"Ill-fated thou! thy doom hath found thee now; Me hast thou hinder'd from the war awhile; But thee to swift destruction and dark death, This day I doom: great glory, of thee subdued, Shall I obtain, and Hades take thy soul."

Thus he: and Socus, turning, sought to fly; But as he turn'd him round, Ulysses' spear Behind his neck, between the shoulder blades Was driv'n, and through his chest; thund'ring he fell, And o'er his fall Ulysses, vaunting, thus:

"Socus, thou son of warlike Hippasus, Here hast thou found, nor couldst escape, thy doom. Ill-fated thou! nor sire's nor mother's hand Shall gather up thy bones, but carrion birds O'er thee shall flap their baleful wings, and tear Thy mangled flesh; for me, whene'er I die The sons of Greece will build my fun'ral pile." From out his flesh, and from the bossy shield, The spear of Socus, as he spoke, he drew; And as he drew it forth, out gush'd his blood, With anguish keen. The Trojans, when they saw Ulysses' blood, with clam'rous shouts advanc'd Promiscuous; he, retiring, shouted loud To call his comrades; loud as head of man Could bear, he shouted thrice; and thrice his shout The warlike Menelaus heard, and thus To Ajax, standing by his side, he spoke:

"Ajax, thou Heav'n-born son of Telamon, Great chief of men, methinks I hear the voice Of stout Ulysses, as though left alone, And in the stubborn fight cut off from aid, By Trojans overmaster'd. Haste we then, For so 'twere best, to give him present aid. Brave though he be, yet left alone, I fear Great cause we Greeks may have to mourn his loss."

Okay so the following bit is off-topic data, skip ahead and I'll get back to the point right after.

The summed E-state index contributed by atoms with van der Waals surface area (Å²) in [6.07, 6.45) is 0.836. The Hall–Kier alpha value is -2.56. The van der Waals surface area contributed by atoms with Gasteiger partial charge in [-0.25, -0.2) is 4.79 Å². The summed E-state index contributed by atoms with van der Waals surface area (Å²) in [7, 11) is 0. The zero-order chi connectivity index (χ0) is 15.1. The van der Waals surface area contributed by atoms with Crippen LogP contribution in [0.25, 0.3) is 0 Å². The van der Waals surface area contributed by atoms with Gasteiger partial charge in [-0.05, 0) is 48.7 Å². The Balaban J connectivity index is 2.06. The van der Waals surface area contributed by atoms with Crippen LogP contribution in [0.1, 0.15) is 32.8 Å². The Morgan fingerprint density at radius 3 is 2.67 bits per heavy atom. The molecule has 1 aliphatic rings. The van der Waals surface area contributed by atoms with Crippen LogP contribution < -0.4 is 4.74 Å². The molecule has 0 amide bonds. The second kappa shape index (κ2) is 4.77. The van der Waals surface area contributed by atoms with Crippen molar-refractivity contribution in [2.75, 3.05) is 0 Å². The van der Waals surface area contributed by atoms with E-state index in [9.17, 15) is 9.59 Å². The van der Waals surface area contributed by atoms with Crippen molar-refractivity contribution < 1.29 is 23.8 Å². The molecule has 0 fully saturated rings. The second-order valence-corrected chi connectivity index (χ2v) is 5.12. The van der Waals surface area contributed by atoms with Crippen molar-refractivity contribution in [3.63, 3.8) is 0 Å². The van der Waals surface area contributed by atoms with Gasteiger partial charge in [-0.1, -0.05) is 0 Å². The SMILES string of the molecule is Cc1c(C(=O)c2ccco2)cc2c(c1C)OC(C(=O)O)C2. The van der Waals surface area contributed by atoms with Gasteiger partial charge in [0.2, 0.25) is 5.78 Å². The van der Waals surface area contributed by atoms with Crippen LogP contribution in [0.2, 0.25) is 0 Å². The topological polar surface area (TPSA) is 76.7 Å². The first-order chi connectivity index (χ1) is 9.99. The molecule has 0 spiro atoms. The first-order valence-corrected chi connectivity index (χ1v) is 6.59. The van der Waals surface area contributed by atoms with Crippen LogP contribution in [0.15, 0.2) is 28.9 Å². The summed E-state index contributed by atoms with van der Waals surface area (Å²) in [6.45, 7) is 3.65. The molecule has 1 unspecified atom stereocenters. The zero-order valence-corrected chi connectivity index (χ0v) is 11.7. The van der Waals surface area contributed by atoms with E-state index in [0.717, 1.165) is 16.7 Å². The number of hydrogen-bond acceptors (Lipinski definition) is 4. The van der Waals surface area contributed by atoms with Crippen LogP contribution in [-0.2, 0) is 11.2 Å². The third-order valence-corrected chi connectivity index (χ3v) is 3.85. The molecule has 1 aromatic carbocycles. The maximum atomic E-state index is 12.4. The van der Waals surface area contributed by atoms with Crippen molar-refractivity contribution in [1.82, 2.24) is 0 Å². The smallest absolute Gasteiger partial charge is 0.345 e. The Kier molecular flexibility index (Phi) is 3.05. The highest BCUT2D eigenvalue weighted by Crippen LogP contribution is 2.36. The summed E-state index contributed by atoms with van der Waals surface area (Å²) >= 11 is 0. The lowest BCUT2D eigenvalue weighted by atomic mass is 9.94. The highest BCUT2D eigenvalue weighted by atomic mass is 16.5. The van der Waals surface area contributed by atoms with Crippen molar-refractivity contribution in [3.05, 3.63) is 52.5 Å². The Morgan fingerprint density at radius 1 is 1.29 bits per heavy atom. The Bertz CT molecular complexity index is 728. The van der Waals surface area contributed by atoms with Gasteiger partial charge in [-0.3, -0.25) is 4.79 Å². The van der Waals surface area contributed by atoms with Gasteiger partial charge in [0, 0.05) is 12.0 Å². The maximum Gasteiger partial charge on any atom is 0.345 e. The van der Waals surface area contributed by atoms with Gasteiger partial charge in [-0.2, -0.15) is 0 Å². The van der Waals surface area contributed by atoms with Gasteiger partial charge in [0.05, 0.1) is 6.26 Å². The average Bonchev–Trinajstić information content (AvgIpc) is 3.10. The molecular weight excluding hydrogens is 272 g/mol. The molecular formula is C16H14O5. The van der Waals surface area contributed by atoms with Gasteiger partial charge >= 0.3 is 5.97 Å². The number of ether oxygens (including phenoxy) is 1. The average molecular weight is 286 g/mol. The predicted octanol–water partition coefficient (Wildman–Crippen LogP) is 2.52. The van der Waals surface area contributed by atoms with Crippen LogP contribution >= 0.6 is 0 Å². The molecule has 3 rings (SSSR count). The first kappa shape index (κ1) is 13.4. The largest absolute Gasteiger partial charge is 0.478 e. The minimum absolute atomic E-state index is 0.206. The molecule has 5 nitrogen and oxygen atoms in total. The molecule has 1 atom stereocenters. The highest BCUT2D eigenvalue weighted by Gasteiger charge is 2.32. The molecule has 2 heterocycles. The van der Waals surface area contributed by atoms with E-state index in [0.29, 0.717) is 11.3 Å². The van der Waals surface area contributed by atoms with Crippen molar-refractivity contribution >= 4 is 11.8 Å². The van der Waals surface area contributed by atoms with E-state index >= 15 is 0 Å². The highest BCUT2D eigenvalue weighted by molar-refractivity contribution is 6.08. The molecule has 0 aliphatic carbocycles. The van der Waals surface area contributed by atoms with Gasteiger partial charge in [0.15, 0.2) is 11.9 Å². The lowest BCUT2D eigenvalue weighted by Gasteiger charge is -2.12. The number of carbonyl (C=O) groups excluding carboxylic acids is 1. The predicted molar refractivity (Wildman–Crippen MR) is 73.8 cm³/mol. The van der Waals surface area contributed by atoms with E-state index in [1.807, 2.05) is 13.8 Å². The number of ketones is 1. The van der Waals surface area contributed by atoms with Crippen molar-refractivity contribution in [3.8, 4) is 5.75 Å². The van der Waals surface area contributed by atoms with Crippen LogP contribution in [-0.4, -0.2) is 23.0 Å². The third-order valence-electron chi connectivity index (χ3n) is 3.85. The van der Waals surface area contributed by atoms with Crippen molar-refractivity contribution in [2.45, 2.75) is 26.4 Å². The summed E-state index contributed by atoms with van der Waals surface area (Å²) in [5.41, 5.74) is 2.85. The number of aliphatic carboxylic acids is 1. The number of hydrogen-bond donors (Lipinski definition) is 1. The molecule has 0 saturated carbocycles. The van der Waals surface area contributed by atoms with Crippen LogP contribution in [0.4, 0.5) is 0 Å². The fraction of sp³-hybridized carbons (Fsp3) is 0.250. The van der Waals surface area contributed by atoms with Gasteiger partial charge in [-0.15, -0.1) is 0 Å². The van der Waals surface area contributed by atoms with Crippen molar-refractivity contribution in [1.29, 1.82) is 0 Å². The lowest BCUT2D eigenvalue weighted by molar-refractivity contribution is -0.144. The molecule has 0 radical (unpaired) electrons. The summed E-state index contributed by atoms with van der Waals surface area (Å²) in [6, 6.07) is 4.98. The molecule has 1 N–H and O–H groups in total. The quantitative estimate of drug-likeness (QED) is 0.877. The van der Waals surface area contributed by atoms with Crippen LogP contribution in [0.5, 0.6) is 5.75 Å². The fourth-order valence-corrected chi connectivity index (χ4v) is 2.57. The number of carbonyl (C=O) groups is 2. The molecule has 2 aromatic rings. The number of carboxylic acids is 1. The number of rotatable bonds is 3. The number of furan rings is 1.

He spoke, and led the way; the godlike chief Follow'd his steps: Ulysses, dear to Jove, Surrounded by the Trojan host they found, As hungry jackals on the mountain side Around a stag, that from an archer's hand Hath taken hurt, yet while his blood was warm And limbs yet serv'd, has baffled his pursuit; But when the fatal shaft has drain'd his strength, Thirsting for blood, beneath the forest shade, The jackals seize their victim; then if chance A hungry lion pass, the jackals shrink In terror back, while he devours the prey; So round Ulysses, sage in council, press'd The Trojans, many and brave, yet nobly he Averted, spear in hand, the fatal hour; Till, with his tow'r-like shield before him borne, Appear'd great Ajax, and beside him stood. Hither and thither then the Trojans fled; While with supporting arm from out the crowd The warlike Menelaus led him forth, Till his attendant with his car drew near. Then Ajax, on the Trojans springing, slew Doryclus, royal Priam's bastard son; Next Pyrasus he smote, and Pandocus, Lysander, and Pylartes; as a stream, Swoll'n by the rains of Heav'n, that from the hills Pours down its wintry torrent on the plain; And many a blighted oak, and many a pine It bears, with piles of drift-wood, to the sea So swept illustrious Ajax o'er the plain, O'erthrowing men and horses; though unknown To Hector; he, upon Scamander's banks Was warring on the field's extremest left, Where round great Nestor and the warlike King Idomeneus, while men were falling fast, Rose, irrepressible, the battle cry. Hector, 'mid these, was working wondrous deeds, With spear and car, routing th' opposed youth; Yet had the Greeks ev'n so their ground maintain'd, But godlike Paris, fair-hair'd Helen's Lord, Through the right shoulder, with a three-barb'd shaft, As in the front he fought, Machaon quell'd: For him the warrior Greeks were sore afraid Lest he, as back the line of battle roll'd, Might to the foe be left; to Nestor then Idomeneus address'd his speech, and said: